Earlier this week, Salam and Abi-Nassif received word that resistance from the General Directorate of Civil Status in the Ministry of Interior is the reason why their marriage certificate hasn’t been transferred to “sejel el-tanfiz” yet. "It does not matter whether the minister of interior is for or against civil marriage. The important thing is that she applies the law because the legality of civil marriage concluded in Lebanon by citizens who have removed reference regarding their religious denomination is a question that has been definitively decided,” say the newlyweds. "It is not within the competence or prerogatives of the Ministry of Interior to question the legal issues that the High Authority of the Department of Legislation and Consultations within the Ministry of Justice has decided.”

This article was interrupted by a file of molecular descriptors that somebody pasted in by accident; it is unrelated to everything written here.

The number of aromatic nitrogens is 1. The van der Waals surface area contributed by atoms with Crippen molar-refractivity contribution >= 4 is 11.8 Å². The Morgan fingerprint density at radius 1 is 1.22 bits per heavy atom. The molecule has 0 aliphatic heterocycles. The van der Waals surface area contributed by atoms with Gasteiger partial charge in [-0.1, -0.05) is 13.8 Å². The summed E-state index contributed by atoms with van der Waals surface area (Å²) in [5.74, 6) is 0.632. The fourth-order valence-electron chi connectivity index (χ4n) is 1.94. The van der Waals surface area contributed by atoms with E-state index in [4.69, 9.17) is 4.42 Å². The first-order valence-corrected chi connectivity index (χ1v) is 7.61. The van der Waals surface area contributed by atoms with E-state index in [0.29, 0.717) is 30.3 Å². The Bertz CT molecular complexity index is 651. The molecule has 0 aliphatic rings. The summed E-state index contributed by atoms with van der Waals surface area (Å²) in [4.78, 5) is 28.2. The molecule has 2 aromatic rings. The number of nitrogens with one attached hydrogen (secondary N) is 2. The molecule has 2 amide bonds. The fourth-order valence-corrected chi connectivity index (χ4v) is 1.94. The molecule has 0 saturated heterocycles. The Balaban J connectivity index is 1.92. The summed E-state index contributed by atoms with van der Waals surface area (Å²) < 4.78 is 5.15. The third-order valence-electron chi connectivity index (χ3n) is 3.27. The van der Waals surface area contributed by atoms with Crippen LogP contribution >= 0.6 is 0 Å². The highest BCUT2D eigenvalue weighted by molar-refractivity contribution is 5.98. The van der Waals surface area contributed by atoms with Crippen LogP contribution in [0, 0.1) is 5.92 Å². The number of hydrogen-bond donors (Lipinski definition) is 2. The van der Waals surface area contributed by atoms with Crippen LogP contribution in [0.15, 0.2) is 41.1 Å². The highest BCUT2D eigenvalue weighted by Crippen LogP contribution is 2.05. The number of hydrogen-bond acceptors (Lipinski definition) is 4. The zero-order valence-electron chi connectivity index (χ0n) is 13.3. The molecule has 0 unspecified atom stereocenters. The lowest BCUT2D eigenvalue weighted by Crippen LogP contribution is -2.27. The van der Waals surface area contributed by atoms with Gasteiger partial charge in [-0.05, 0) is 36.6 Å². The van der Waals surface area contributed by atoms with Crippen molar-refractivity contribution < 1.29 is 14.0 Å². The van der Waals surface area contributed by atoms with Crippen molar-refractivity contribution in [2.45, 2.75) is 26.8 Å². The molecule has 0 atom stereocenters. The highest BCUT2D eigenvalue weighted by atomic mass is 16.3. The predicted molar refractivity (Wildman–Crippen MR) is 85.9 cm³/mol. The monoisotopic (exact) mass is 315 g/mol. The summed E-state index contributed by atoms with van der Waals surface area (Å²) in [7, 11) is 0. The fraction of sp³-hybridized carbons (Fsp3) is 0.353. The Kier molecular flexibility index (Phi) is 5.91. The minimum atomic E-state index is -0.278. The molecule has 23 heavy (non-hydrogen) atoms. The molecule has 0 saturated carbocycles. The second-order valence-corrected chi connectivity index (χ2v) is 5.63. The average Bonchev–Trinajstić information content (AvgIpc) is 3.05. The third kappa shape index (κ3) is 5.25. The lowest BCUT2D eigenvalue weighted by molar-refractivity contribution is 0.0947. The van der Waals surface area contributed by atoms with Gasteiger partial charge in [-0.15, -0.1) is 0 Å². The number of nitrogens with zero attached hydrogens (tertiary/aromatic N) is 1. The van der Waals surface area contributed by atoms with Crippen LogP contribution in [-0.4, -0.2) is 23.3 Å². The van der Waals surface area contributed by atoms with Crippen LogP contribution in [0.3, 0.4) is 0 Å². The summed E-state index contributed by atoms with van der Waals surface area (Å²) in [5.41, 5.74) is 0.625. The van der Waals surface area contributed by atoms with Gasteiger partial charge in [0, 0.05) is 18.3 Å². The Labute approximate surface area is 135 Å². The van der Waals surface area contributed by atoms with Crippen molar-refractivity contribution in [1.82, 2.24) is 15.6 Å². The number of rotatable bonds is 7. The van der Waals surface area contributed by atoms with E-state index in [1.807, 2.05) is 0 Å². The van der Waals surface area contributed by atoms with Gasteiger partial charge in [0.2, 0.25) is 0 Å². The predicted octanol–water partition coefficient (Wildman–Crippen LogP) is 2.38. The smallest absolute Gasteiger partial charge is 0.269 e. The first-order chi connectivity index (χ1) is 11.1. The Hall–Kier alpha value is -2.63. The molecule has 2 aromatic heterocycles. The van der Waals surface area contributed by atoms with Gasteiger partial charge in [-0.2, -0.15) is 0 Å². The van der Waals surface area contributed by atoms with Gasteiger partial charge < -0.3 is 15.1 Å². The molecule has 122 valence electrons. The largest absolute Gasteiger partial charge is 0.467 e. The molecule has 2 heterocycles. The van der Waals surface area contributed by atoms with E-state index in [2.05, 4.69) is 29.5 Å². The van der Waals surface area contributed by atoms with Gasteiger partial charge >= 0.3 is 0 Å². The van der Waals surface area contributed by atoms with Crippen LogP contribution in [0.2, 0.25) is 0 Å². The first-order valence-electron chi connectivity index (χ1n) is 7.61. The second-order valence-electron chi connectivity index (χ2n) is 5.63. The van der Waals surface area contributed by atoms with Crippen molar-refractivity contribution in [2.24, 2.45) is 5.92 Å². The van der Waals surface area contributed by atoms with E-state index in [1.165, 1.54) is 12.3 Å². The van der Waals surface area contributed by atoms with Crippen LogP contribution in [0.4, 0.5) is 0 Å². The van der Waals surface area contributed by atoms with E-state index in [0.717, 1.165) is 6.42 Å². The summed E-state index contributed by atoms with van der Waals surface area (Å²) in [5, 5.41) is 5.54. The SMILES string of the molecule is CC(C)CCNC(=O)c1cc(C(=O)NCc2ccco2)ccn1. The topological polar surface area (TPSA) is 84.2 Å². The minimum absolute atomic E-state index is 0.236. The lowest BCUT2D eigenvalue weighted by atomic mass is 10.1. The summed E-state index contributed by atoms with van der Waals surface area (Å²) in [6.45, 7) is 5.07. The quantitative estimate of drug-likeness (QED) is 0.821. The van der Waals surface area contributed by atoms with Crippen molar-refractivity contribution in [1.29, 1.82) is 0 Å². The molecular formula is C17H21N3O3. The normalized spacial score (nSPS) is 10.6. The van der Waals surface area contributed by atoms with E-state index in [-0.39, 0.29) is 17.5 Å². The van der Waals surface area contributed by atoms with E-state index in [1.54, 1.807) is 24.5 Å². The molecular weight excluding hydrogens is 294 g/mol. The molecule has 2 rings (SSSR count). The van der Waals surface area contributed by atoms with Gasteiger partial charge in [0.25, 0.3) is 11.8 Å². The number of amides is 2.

In theory, the Ministry of Interior should be required to register the marriage, according to former minister Ziyad Baroud. The thirteen civil marriages that have been registered in Lebanon set a legal precedent, he said, and decree 60 / LR, issued on March 13, 1936 by the French High Commissioner at the time "is still in force and has legislative values". According to Article 10 of the decree, "Syrian and Lebanese members of a common law community, as well as those who do not belong to any community, are governed in matters of personal status by civil law".